Wednesday, October 3, 2018

How App Launching Has Changed in Mojave

Howard Oakley:

This article draws comparison between what is written to the log when you open a regular developer-signed app in Sierra and Mojave, and how a new ‘notarized’ app works too. In each case, I added a quarantine extended attribute to the app before opening it, to simulate what happens when the app has been freshly downloaded from the internet. This drives macOS to perform its fullest assessment of the app before it allows it to run.


Once again, an early action is to translocate the app to a special folder, where XProtect performs its security assessment before running a malware scan on it. This initial security assessment takes just over 0.5 seconds, during which its signature is checked. As this is a first run in quarantine, this should include a deep check of the signature against blacklists.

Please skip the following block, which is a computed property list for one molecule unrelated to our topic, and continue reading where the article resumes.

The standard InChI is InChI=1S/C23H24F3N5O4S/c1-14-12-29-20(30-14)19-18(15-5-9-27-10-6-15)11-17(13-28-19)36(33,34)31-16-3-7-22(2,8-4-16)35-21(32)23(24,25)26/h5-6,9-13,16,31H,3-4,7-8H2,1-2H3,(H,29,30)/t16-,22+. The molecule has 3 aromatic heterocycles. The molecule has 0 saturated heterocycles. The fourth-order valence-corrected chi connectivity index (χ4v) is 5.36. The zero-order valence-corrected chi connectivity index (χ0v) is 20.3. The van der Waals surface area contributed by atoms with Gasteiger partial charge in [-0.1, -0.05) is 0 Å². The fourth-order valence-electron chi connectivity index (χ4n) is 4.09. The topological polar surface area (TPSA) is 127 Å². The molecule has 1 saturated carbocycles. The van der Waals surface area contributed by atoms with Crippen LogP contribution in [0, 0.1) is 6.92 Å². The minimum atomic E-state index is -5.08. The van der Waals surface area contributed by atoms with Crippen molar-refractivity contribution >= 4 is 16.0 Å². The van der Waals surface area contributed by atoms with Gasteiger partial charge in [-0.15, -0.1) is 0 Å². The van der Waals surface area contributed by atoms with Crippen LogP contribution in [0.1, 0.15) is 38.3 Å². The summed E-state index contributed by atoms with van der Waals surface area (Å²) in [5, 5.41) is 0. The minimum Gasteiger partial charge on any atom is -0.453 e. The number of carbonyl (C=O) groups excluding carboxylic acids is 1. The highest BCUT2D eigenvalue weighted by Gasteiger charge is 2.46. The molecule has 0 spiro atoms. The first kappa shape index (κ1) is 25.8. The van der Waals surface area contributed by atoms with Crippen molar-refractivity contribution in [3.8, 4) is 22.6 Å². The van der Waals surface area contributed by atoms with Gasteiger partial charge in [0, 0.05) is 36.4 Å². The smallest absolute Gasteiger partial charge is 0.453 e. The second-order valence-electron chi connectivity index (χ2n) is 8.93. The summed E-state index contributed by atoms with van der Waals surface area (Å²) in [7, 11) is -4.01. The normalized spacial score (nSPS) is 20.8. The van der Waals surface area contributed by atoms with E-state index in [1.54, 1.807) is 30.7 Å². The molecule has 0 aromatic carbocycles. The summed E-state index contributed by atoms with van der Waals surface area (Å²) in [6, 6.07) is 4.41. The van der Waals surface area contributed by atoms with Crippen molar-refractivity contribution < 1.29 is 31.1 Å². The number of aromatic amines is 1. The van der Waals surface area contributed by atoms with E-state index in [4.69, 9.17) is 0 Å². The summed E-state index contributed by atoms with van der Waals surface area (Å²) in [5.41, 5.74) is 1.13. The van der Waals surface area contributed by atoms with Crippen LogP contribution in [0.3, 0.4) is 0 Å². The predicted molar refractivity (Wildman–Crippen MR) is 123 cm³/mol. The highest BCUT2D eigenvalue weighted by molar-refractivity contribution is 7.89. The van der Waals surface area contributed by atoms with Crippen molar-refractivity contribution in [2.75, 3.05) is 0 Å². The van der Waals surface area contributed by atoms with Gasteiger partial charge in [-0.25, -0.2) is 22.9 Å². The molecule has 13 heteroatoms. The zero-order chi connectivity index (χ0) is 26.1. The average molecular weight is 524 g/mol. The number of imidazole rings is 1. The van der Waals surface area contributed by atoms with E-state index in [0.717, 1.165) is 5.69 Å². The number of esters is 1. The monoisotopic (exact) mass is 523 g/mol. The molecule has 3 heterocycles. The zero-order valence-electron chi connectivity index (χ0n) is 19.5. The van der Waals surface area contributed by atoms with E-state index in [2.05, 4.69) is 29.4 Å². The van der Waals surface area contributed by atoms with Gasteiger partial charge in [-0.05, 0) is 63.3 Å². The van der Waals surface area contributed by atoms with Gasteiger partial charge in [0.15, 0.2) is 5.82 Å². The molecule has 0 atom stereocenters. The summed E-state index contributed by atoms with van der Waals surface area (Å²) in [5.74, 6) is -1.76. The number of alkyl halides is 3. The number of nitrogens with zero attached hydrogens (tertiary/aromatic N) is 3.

When those are complete, LaunchServices is allowed to proceed with launching the app, but TCC, concerned with privacy protection, then runs its own assessment. Significantly, this includes checking which version of the SDK it was built against, which determines whether TCC’s strict new policies are applicable.

Previously: Mojave’s New Security and Privacy Protections Face Usability Challenges, Gatekeeper Path Randomization.

3 Comments RSS · Twitter

I love Howard's analysis of OS X systems. Always a great read. I can get lost in his site for days reading his various treatises on OS X frameworks.

7 seconds vs half a second seems like a heck of a delay, but if it is only on first run, I don't think the delay is that bad given the trade-off on security and privacy.

7 seconds on a SSD Mac? If this is the case, then I don't even want to know how long it takes on a non SSD Mac.

7 seconds can look like an eternity from a UX point of view. As a user, you don't expect the first launch to be way slower than the next ones.

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